The Ocicat may look wild with a wild-sounding name, but this people-loving feline is all domestic, the result of crossing Siamese, Abyssinians, and later American Shorthairs. The Ocicat loves people, even strangers, so this is a cat you can show off proudly to friends. Ocicats are intelligent and engaging, and love spending time learning tricks – some have described them as being downright dog-like.
Though the Ocicat has a low maintenance coat, this is not necessarily a low maintenance cat. High intelligence and social needs means this feline will not be content to spend a lot of time alone. Furthermore, this athletic and agile cat will explore every last nook and cranny of your home, and if not given their own furniture to climb on, will choose some of yours. They are dynamic and devoted companions, and you’ll never be without a friend if you invite an Ocicat into your home.
Appearance / health:
The Ocicat is a moderately large, sleek, and athletic cat best known for their spotted coat. They are well-muscled with a medium build, a deep chest and a somewhat long body. The legs are medium to long and strong. The tail is fairly slim with a slight taper. Atop the gracefully arched neck is a head of proportional size, moderately wedge shaped with a squared muzzle. The ears are moderately large and set somewhat to the sides of the head. Some Ocicats may have lynx tips. The eyes are large and almond shaped, slightly angled, and may come in all colors except blue.
The Ocicat’s short coat is smooth and close-lying, satiny with a glossy sheen. Their distinctive coat comes in 12 colors, all featuring dark spots on a lighter background. The hair has banding, or ticking, where the dark tips form the markings and the light tips make up the base coat. There is a distinctive “M” marking on the forehead with stripes trailing down the back of the head. Rows of round spots line either side of the spine from shoulders to tail, and spots are scattered across the body, including the legs and belly. The eyes are dark-rimmed and then outlined by the lightest coat color. The Ocicat comes in shades of tawny, chocolate, cinnamon, blue, lavender, fawn, ebony silver, chocolate silver, cinnamon silver, blue silver, lavender silver, and fawn silver.
Behavior / temperament:
The Ocicat is an outgoing, friendly, and sociable cat. They are quick to warm up to strangers, so don’t be surprised if your Ocicat crawls into your guest’s lap. They are active and play and love to have a large collection of toys. Take note, some Ocicats may become possessive of their toys, and you may even find yourself in a game of tug-of-war if you try to take them away. Intelligent and confident, they respond well to training and are quick to learn tricks. Some may even be amenable to feline agility training, especially if they are toy-driven. Puzzle toys may be another worthwhile purchase for this clever cat.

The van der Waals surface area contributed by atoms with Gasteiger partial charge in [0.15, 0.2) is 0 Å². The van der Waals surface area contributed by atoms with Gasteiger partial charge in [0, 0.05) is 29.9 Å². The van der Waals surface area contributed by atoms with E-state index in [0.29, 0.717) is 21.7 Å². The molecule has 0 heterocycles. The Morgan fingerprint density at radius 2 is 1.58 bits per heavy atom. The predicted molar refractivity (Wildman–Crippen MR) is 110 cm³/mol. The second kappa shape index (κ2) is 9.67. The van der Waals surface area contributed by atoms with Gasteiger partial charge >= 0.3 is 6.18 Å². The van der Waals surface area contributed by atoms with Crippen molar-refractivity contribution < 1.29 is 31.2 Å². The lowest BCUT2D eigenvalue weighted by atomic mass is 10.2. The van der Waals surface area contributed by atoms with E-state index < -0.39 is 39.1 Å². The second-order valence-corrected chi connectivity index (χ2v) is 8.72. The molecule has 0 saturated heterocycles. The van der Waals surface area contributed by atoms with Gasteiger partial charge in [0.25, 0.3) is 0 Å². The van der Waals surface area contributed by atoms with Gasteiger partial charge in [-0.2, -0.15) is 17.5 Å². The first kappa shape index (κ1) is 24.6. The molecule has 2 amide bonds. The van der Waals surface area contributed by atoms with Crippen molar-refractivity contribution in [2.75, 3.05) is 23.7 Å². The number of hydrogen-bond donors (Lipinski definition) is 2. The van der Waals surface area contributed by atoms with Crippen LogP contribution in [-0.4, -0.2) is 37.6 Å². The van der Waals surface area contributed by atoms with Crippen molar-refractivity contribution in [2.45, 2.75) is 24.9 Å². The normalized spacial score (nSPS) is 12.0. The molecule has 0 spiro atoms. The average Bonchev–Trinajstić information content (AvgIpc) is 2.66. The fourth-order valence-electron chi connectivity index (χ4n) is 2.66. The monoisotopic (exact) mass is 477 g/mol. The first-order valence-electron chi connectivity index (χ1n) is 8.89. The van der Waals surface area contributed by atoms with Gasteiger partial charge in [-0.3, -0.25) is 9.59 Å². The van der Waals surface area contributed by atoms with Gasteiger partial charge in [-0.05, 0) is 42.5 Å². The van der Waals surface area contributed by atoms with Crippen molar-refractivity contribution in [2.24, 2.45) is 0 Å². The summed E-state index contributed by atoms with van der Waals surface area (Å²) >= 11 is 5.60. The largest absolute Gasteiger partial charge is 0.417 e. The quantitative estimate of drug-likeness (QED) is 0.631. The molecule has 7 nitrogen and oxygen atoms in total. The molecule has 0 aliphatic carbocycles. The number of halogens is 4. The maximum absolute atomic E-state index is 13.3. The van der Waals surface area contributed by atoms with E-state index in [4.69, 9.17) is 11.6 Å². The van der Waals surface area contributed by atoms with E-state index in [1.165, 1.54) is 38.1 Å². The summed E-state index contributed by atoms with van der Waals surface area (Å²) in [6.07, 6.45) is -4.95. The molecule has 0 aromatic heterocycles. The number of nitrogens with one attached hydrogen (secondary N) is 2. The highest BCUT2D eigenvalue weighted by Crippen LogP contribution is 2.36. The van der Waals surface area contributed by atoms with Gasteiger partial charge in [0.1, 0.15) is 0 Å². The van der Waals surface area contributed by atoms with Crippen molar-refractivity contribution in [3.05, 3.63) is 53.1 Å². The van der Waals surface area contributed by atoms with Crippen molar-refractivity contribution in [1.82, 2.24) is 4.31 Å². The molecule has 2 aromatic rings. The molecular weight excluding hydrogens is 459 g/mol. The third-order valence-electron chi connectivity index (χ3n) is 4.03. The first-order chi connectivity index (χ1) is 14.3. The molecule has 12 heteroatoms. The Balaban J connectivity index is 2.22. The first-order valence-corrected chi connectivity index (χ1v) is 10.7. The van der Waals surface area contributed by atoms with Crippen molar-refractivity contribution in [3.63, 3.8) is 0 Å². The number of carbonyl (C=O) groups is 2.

As family pets, Ocicats generally do quite well. They’re adventurous and playful, and very tolerant of children. They adapt well to their environment, so they don’t mind a slightly chaotic home. What will make the Ocicat unhappy is being left alone for too long. This cat craves socialization, so if you don’t have the time to devote to the Ocicat, you may want to consider another breed. Because of their Siamese heritage, some Ocicats can very vocal.
intelligent, acrobatic nature, wild look, experienced cat owners, gorgeous cats, playful personality
inbreeding, dominating alpha cat
intense curiosity, large soft paws, play fetch, muscular breed, little undercoat
Great diet to prevent and treat bladder stones
I highly recommend Hill's Prescription Diet c/d wet food for treatment and prevention of bladder stones. Bladder stones in cats are predominantly composed of either struvite or oxalate minerals. They can be very irritating and lead to pain while urinating, obstruction, blood in the urine, and infection. The c/d diet is formulated to alter the bladder environment to make it unfavorable for stone formation. C/d also comes as a dry kibble. The wet version is recommended because the extra moisture helps to dilute the urine, which reduces inflammation and pain. Oxalate stones always require surgical removal. After surgery, Hill's c/d diet can be used to prevent recurrence. Struvite stones may also be surgically removed, but can also be dissolved without surgery if the cat is placed on a strict c/d diet. Once the stone is dissolved, the c/d diet should be continued to prevent recurrence. The c/d diet is very safe. If you have multiple cats, it is usually okay for all cats to eat this diet. It is only available with a prescription from a vet and is somewhat expensive. In the end it will save money by greatly reducing the chance of bladder stone recurrence. .
From M Teiber DVM 115 days ago
I fell in love with the look of this beautiful cat. I immediately contacted a local breeder who offered me a retired queen with a 6 week trial period. In those 6 weeks, I found out that this was not the right cat for my family. She was very aloof and very active constantly climbing, scratching, knocking over, and destroying everything. I also found out that she had to have an extremely specific diet because her stomach was very sensitive. In the end, this may have been just this specific cat but were I offered another I would have to turn it down as my experience was not a pleasant one..
From tygermystyc Mar 12 2015 6:33PM